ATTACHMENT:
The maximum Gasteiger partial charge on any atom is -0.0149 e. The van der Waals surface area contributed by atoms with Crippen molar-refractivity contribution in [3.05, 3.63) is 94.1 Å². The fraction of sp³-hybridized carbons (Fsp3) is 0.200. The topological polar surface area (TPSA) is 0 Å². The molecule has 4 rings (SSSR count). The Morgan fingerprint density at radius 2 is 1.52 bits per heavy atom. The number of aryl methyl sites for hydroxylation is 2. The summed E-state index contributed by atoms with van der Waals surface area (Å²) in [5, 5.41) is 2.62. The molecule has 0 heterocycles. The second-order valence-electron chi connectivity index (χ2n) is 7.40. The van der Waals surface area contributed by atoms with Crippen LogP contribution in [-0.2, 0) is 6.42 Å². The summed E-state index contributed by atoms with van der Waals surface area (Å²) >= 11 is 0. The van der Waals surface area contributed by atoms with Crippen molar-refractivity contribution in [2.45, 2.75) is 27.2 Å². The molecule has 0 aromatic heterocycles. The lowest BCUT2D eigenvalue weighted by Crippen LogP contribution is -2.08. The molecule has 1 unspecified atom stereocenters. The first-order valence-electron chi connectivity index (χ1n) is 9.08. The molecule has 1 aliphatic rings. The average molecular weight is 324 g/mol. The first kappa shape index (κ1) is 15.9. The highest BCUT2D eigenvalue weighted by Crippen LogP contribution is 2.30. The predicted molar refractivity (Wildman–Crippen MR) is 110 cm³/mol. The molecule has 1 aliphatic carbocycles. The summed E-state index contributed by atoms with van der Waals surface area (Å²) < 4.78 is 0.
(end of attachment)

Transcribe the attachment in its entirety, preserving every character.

The maximum Gasteiger partial charge on any atom is -0.0149 e. The van der Waals surface area contributed by atoms with Crippen molar-refractivity contribution in [3.05, 3.63) is 94.1 Å². The fraction of sp³-hybridized carbons (Fsp3) is 0.200. The topological polar surface area (TPSA) is 0 Å². The molecule has 4 rings (SSSR count). The Morgan fingerprint density at radius 2 is 1.52 bits per heavy atom. The number of aryl methyl sites for hydroxylation is 2. The summed E-state index contributed by atoms with van der Waals surface area (Å²) in [5, 5.41) is 2.62. The molecule has 0 heterocycles. The second-order valence-electron chi connectivity index (χ2n) is 7.40. The van der Waals surface area contributed by atoms with Crippen LogP contribution in [-0.2, 0) is 6.42 Å². The summed E-state index contributed by atoms with van der Waals surface area (Å²) >= 11 is 0. The van der Waals surface area contributed by atoms with Crippen molar-refractivity contribution in [2.45, 2.75) is 27.2 Å². The molecule has 0 aromatic heterocycles. The lowest BCUT2D eigenvalue weighted by Crippen LogP contribution is -2.08. The molecule has 1 unspecified atom stereocenters. The first-order valence-electron chi connectivity index (χ1n) is 9.08. The molecule has 1 aliphatic rings. The average molecular weight is 324 g/mol. The first kappa shape index (κ1) is 15.9. The highest BCUT2D eigenvalue weighted by Crippen LogP contribution is 2.30. The predicted molar refractivity (Wildman–Crippen MR) is 110 cm³/mol. The molecule has 1 aliphatic carbocycles. The summed E-state index contributed by atoms with van der Waals surface area (Å²) < 4.78 is 0.